3. 3. 9630 CABANTAC v. HOLDERv. Gonzales, 473 F.3d 1072, 1076 n.2 (9th Cir. 2007). Wedeny the petition. The Notice to Appear alleges that Cabantac was subject toremoval for possession of a controlled substance as defined in21 U.S.C. § 802. See 8 U.S.C. § 1227(a)(2)(B)(i). We mustdecide whether the documents of conviction establish by clearand convincing evidence that Cabantac was convicted of pos-sessing methamphetamine, or whether they show he pleadedguilty only to possession of a controlled substance generally.The difference is important because not all substances punish-able under California Health & Safety Code § 11377(a) aredefined in 21 U.S.C. § 802. Methamphetamine, however, is.See 21 U.S.C. §§ 802(6), 812(a)(3) sched. III. The record contains three documents of conviction: thecomplaint, the plea colloquy and the abstract of judgment.The BIA, in affirming the order of removal, found the abstractof judgment sufficient to establish that Cabantac engaged inconduct that qualifies as a controlled substance offense. Seealso Kwong v. Holder, 671 F.3d 872, 879-80 (9th Cir. 2011).At the time the BIA reviewed his case, the abstract indicatedthat Cabantac pleaded guilty to “POSSESSION OFMETHAMPHETAMINE.” Cabantac now contends that he never admitted to the typeof drug in his possession, but instead pleaded guilty only topossession of a controlled substance in violation of CaliforniaHealth & Safety Code § 11377(a). Because this statuteembraces some conduct that qualifies as a controlled sub-stance offense and some conduct that does not, see Ruiz-Vidal, 473 F.3d at 1078, Cabantac asserts that the governmenthas not shown by clear and convincing evidence that he’sremovable for having been convicted of a controlled sub-stance offense. If Cabantac in fact pleaded only to the gener-alized offense, he should’ve asked the state court to amendthe abstract of judgment at an earlier stage of the proceedings.See United States v. Snellenberger, 548 F.3d 699, 702 (9th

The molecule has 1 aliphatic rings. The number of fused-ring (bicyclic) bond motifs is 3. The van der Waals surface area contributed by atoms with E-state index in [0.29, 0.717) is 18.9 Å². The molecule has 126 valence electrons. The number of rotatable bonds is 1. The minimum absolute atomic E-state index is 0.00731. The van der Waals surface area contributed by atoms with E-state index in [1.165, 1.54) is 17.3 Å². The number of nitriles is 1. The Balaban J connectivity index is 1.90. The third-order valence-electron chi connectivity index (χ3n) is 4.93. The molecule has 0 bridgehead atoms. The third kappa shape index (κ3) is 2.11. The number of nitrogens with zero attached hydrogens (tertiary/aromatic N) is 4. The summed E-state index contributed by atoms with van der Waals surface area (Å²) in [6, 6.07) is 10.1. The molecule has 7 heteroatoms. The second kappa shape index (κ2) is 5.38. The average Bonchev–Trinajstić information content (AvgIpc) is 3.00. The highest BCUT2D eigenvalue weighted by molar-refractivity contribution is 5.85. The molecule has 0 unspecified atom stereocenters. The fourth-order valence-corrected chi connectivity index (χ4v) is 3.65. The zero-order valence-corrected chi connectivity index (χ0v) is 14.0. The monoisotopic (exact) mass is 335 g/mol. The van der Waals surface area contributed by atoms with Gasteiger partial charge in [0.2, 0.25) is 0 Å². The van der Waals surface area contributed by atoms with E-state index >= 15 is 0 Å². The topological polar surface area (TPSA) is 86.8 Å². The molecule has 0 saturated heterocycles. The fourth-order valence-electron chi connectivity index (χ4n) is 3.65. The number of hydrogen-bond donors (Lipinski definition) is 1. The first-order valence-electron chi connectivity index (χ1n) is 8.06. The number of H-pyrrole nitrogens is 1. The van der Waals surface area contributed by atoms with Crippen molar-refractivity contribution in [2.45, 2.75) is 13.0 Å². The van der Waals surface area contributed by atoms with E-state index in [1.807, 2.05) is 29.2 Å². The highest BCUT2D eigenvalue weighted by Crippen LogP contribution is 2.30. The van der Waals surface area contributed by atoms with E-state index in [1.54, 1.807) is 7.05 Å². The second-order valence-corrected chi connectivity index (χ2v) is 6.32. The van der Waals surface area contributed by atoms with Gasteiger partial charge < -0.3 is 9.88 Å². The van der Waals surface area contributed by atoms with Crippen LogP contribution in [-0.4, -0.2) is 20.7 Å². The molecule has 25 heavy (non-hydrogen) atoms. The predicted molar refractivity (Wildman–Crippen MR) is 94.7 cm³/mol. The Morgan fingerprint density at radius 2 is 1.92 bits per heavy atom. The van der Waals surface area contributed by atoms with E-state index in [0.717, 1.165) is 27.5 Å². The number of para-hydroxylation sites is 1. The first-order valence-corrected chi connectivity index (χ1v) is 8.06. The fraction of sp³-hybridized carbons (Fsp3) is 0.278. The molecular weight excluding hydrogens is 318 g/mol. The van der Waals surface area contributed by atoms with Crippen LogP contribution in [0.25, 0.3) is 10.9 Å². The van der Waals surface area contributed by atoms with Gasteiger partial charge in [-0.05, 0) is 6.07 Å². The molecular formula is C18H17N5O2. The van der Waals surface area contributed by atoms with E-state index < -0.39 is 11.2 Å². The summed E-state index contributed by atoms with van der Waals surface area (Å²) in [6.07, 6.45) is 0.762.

4. 4. CABANTAC v. HOLDER 9631Cir. 2008) (en banc) (“A defendant can always check the casefile and ensure that any materials placed there accuratelyreflect the proceedings; presumably, doing so is part of everycriminal defense lawyer’s professional obligation.”). It wasnot until this court suggested it during oral argument thatCabantac made such a request to the state court. The amendedabstract, issued by the state court in September 2011, showshe pleaded guilty to “POSSESSION OF A CONTROLLEDSUBSTANCE.” [1] Cabantac at that point asked the BIA to reopen his casesua sponte in the interest of justice. The agency refused, find-ing his motion untimely by more than two years. The BIAreasoned that Cabantac had been represented by counselthroughout the proceedings and could’ve secured theamended abstract while his case stood before the immigrationjudge. Cabantac appealed the BIA’s denial and moved to con-solidate that case, No. 12-71459, with the instant appeal fromthe order of removal. We grant his motion to consolidate, andat the same time dismiss his appeal from the BIA’s refusal toreopen his case sua sponte. This court does not have jurisdic-tion to review such a decision, which is a matter committedto agency discretion. See Mejia-Hernandez v. Holder, 633F.3d 818, 824 (9th Cir. 2011); 8 C.F.R. § 1003.2(a). [2] Cabantac also brings a motion to remand so that theBIA might consider the amended abstract, which we alsodeny. In refusing to reopen his case, the BIA noted that docu-ments of conviction other than the abstract, including the pleacolloquy and complaint, identify the drug in Cabantac’s pos-session as methamphetamine. Although the agency previouslyfound the abstract sufficient to sustain the removal order, thisstatement shows that the BIA considered the record as awhole in concluding that Cabantac is removable for havingbeen convicted of possession of a controlled substance.Remand is unlikely to alter that conclusion and would serveonly to create delay.